The Forest Field Program : a case study in forest education for Latino youth Public Deposited

http://ir.library.oregonstate.edu/concern/graduate_thesis_or_dissertations/sn00b3020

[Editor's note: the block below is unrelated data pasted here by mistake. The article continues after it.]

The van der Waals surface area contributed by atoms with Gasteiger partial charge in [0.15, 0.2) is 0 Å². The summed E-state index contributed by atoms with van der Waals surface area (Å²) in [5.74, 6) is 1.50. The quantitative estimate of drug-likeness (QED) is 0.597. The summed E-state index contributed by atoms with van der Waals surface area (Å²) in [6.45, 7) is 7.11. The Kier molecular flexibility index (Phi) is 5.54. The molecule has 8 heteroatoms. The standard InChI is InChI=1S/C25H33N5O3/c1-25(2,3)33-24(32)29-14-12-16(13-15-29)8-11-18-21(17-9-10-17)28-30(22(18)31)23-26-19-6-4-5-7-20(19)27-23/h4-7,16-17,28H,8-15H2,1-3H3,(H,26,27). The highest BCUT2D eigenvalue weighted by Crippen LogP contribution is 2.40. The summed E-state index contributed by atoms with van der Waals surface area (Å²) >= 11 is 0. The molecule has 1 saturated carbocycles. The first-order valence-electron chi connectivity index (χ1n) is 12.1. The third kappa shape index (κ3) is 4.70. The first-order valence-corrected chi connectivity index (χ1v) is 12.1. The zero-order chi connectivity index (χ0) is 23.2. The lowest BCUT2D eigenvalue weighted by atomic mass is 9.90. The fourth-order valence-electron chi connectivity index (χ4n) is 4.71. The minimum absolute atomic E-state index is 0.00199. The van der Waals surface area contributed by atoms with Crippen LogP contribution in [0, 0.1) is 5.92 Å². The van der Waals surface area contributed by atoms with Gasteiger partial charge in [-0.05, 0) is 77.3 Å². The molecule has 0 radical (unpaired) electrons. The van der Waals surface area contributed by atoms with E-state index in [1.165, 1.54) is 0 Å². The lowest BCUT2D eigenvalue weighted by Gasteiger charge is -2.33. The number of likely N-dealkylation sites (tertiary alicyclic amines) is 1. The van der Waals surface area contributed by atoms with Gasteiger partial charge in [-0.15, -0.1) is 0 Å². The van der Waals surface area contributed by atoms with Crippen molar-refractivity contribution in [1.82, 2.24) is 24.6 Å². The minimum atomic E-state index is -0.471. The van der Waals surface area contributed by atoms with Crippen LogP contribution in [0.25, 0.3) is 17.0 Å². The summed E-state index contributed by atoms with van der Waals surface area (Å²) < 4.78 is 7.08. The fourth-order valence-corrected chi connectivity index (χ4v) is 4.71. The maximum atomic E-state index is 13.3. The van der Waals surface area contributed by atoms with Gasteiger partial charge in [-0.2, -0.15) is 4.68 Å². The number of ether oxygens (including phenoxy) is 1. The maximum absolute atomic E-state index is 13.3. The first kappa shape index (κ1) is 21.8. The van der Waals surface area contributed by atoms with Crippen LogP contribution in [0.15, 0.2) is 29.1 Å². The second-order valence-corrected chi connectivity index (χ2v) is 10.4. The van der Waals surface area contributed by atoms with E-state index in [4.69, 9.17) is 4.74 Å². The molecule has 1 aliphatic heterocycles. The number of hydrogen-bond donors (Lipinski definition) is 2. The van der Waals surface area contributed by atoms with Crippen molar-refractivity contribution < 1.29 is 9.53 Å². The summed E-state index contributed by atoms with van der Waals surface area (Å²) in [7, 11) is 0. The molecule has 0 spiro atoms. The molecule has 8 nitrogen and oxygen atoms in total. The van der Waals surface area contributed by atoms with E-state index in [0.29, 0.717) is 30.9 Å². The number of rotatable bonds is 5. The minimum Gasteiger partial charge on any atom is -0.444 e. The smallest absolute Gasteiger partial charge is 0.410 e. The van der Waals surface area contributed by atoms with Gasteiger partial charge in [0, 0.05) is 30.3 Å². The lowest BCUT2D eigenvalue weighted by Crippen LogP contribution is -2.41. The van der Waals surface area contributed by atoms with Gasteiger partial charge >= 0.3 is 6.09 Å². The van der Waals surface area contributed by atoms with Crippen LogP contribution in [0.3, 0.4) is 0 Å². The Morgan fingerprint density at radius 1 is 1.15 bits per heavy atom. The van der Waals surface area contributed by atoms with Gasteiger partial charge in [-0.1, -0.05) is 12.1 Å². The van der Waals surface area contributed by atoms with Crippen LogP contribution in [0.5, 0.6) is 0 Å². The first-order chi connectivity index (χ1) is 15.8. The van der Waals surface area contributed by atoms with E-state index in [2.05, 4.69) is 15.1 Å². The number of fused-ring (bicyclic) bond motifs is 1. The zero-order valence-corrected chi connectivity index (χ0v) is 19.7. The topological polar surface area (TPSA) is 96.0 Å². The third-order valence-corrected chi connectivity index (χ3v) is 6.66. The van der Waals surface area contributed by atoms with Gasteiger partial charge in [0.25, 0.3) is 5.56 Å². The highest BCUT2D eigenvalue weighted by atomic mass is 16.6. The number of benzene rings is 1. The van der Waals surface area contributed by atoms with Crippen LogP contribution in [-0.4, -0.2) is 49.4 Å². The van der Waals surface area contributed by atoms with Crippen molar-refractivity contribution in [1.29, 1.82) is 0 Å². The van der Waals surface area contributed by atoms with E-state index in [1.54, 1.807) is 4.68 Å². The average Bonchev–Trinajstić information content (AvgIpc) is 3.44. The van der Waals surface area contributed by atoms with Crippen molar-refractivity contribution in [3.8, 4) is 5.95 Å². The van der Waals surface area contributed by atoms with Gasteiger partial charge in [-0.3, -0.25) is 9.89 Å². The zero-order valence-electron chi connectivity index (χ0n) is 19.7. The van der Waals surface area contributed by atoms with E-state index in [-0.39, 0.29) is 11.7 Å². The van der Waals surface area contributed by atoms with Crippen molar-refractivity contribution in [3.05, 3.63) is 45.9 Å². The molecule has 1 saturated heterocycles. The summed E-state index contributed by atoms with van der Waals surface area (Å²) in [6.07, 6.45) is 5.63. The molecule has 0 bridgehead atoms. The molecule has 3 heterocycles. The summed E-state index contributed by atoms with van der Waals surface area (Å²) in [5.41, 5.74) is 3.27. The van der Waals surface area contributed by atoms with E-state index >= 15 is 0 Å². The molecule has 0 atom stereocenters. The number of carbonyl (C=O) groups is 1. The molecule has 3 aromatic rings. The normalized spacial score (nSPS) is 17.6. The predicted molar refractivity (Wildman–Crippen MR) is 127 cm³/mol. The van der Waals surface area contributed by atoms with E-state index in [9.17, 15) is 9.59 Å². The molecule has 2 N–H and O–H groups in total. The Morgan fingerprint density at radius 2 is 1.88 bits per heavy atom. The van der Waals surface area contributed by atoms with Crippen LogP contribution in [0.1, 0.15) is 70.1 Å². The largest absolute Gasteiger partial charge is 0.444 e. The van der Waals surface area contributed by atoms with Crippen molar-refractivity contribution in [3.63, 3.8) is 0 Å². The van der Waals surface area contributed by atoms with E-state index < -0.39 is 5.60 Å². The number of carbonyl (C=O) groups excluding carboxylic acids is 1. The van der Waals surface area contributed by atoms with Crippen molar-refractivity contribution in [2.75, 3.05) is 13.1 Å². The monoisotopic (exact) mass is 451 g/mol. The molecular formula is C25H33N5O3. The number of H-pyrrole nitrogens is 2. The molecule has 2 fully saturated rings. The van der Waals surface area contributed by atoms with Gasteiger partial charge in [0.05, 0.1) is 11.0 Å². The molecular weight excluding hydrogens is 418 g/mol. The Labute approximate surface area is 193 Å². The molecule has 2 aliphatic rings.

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  • This study involved the development of two bilingual and inquiry-based forest education programs within the Central Willamette Valley of Oregon. The first program used the participatory research (PR) process to engage 7th and 8th grade Latino students as participatory researchers to interview members of their community to learn their perspectives on forestry professions. Students developed a bilingual questionnaire and were trained in interview techniques. Results from the PR process indicated that Latinos had an interest in working in the forest to learn more about forest plants, animals, and ecology while being outdoors. These results informed the development of the second program, the Forest Field Program (FFP). The FFP lasted an academic year and enabled students to work collaboratively in designing and implementing their own observational study of the forest. Students were guided through the collaborative inquiry process to develop research questions and a hypothesis, design research methods and materials, conduct data collection and analysis, and present their findings. Participants also learned about four different forestry professions. The FFP was evaluated using pre/post questionnaires and tests as well as summative interviews with program completers as well as a small sub-sample of parents, teachers, program staff, and dropouts. Results from the FFP evaluation indicated that the program facilitated an overall significant (p=0.01) increase in students’ awareness of forestry professions and an improvement in their inquiry skills. There was partial evidence from the evaluation to suggest that the FFP facilitated an increase in students’ collaboration skills as well as their self-efficacy of inquiry and collaboration skills. Meanwhile, little evidence suggested that the Forest Field Program increased students’ interest in forestry professions. Effective program components included hands on, inquiry-based, and collaborative activities. Future studies might examine strategies for lowering attrition rates and include an experimental control group in study design.
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